Over the weekend, things got progressively worse. He was crying out a lot more and screaming out at times. He was not sleeping. I was up Sunday night and he cried for some six hours. He never, ever cries like that. At one point, he was just bawling. I can't remember him doing that. I tried everything I could think of to console him. I tried sitting him up, giving him his meds, changing positions, singing to him, holding him and nothing worked.
I paged the doc a few times and asked if I should take him to the ER and he said that he'd check him out. We saw the pulmonary doc on Tuesday and she said she didn't think the pain would be from his lungs. He was moaning during her appointment and then was just crying unconsolably in the car and cried at home some more. I was up most of the night with him again.
I paged Ped Neuro Doc when I got home and said that he was having some severe pain. I told him I thought the pain could be coming from several different areas but I wasn't sure. I thought it could be seizures, too small g-tube *, the left foot, the lungs, hunger or possibly Methadone. It was a long shot however when Dear Son was in the ICU, they gave him some Methadone after they extubated him and he was only on it 1.5 weeks. I know that typically when Ped Neuro Doc makes changes to a controlled substance, he weans Dear Son for a period of weeks and asked if that might be a factor. I remembered the ICU nurses were in a hurry to get him off of the Methadone since he was on a small dose of 1/2 mg every twelve hours and I wondered if that was too soon. He agreed to see Dear Son and we arranged for that on Wednesday however there was a big snowstorm here so we had to see him yesterday.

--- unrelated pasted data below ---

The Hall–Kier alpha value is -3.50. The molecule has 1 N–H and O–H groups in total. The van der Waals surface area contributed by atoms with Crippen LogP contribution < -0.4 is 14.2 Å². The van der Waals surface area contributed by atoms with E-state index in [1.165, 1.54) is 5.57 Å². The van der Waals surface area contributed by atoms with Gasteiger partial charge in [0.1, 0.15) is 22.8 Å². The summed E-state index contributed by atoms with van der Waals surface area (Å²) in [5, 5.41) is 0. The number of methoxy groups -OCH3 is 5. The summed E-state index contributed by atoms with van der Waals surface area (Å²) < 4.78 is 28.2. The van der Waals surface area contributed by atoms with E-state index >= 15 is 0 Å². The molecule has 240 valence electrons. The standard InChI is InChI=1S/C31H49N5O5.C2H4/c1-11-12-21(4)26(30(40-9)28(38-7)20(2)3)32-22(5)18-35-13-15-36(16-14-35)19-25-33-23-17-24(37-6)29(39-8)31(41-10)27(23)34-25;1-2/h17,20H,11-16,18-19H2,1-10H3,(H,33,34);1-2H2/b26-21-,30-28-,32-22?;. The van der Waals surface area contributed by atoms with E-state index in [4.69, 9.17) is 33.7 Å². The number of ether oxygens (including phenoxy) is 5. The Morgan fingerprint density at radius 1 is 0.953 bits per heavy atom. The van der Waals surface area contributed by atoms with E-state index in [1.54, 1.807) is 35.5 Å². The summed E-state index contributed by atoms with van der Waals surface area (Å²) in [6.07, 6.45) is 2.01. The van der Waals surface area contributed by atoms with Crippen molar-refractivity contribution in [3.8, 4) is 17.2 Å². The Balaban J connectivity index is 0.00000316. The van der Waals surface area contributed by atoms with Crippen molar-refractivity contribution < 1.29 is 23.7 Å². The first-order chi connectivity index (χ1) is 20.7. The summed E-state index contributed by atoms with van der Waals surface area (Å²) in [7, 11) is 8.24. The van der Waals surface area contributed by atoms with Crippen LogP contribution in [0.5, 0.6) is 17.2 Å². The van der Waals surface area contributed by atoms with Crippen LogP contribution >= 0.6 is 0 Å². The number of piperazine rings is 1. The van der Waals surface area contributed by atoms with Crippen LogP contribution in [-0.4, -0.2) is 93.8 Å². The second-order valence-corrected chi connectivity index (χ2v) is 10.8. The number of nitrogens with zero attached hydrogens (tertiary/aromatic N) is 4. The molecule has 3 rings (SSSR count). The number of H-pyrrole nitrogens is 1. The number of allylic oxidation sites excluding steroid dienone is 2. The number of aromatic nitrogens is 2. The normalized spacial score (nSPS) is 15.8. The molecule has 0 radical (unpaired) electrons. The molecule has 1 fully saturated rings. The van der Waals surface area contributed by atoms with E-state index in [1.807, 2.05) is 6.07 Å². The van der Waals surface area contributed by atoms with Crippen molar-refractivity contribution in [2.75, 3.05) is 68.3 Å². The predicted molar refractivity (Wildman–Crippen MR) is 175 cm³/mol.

Yesterday, we saw Ped Neuro Doc. He had some conversations with ICU and how they wean the Methadone. He thought it was Methadone withdrawal and gave him a prescription for Methadone weaning him off over a few weeks time. By that time, I thought perhaps the pain might be seizure related since the night before Dear Son had some hand movements that I thought might be seizures and the pain/crying stopped with the VNS and also coincided with the seizures on our last EEG. He had them for six seconds of every minute and that seemed to be similar to what I was seeing with the hand movement however it was not 100% consistent so I just didn't know. Ped Neuro Doc felt pretty comfortable that it was Methadone withdrawal so we are trying that for a few days. He's a pretty smart man. If that doesn't help, then he'll admit him for a one or two day EEG.
We left the hospital around five or so and Dear Son's seizure meds were due. I thought we'd be home around six so it wouldn't be a big issue however we had trouble getting the Methadone prescription filled. The first Walgreen's pharmacy said they didn't carry it and to try a 24 hour Walgreen's. The second Walgreen's pharmacy took a while. The pharmacist said he checked 40 stores for us and none of them had the Methadone. He finally found one but it was a half hour south from where we were located. The third Walgreen's had the Methadone however he wanted to know what the reason for the Methadone was-I explained Dear Son's situation. Had I known it was that difficult to get, I would have had it filled at the hospital pharmacy.
We got home around 8:20 p.m. or so. I gave Dear Son the Methadone and seizure meds and put him to bed a while later. He slept until 2:30 a.m. and then began crying some more. I finally got him out of bed and into the recliner where he stayed until 7 a.m. He cried on and off the rest of the time. I put him back in bed this morning and he's cried on and off on an hourly basis. I am hoping things improve soon.